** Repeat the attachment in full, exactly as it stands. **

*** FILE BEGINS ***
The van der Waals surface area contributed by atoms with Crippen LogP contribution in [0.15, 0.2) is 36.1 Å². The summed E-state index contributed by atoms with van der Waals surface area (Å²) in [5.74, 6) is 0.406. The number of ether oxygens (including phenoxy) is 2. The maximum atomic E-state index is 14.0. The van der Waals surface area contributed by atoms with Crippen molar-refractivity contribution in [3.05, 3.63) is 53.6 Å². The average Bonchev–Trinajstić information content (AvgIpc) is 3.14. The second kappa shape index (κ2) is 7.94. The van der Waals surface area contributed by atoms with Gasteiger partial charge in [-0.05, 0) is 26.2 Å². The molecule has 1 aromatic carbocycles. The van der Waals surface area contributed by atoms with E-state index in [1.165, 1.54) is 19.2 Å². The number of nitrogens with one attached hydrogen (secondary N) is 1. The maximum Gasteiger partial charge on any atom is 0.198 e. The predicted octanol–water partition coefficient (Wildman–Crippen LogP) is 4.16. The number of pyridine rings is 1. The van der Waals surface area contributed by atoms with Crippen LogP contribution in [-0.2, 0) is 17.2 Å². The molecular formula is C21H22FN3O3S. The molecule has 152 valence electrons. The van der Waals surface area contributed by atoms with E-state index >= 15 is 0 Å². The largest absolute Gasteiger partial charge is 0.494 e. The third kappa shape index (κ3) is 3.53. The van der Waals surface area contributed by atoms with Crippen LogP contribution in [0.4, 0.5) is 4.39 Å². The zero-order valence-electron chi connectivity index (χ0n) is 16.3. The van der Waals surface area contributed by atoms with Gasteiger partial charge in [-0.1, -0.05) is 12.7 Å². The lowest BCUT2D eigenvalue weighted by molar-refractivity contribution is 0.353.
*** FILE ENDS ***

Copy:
The van der Waals surface area contributed by atoms with Crippen LogP contribution in [0.15, 0.2) is 36.1 Å². The summed E-state index contributed by atoms with van der Waals surface area (Å²) in [5.74, 6) is 0.406. The number of ether oxygens (including phenoxy) is 2. The maximum atomic E-state index is 14.0. The van der Waals surface area contributed by atoms with Crippen molar-refractivity contribution in [3.05, 3.63) is 53.6 Å². The average Bonchev–Trinajstić information content (AvgIpc) is 3.14. The second kappa shape index (κ2) is 7.94. The van der Waals surface area contributed by atoms with Gasteiger partial charge in [-0.05, 0) is 26.2 Å². The molecule has 1 aromatic carbocycles. The van der Waals surface area contributed by atoms with E-state index in [1.165, 1.54) is 19.2 Å². The number of nitrogens with one attached hydrogen (secondary N) is 1. The maximum Gasteiger partial charge on any atom is 0.198 e. The predicted octanol–water partition coefficient (Wildman–Crippen LogP) is 4.16. The number of pyridine rings is 1. The van der Waals surface area contributed by atoms with Crippen LogP contribution in [-0.2, 0) is 17.2 Å². The molecular formula is C21H22FN3O3S. The molecule has 152 valence electrons. The van der Waals surface area contributed by atoms with E-state index >= 15 is 0 Å². The largest absolute Gasteiger partial charge is 0.494 e. The third kappa shape index (κ3) is 3.53. The van der Waals surface area contributed by atoms with Crippen LogP contribution in [0.4, 0.5) is 4.39 Å². The zero-order valence-electron chi connectivity index (χ0n) is 16.3. The van der Waals surface area contributed by atoms with Gasteiger partial charge in [-0.1, -0.05) is 12.7 Å². The lowest BCUT2D eigenvalue weighted by molar-refractivity contribution is 0.353.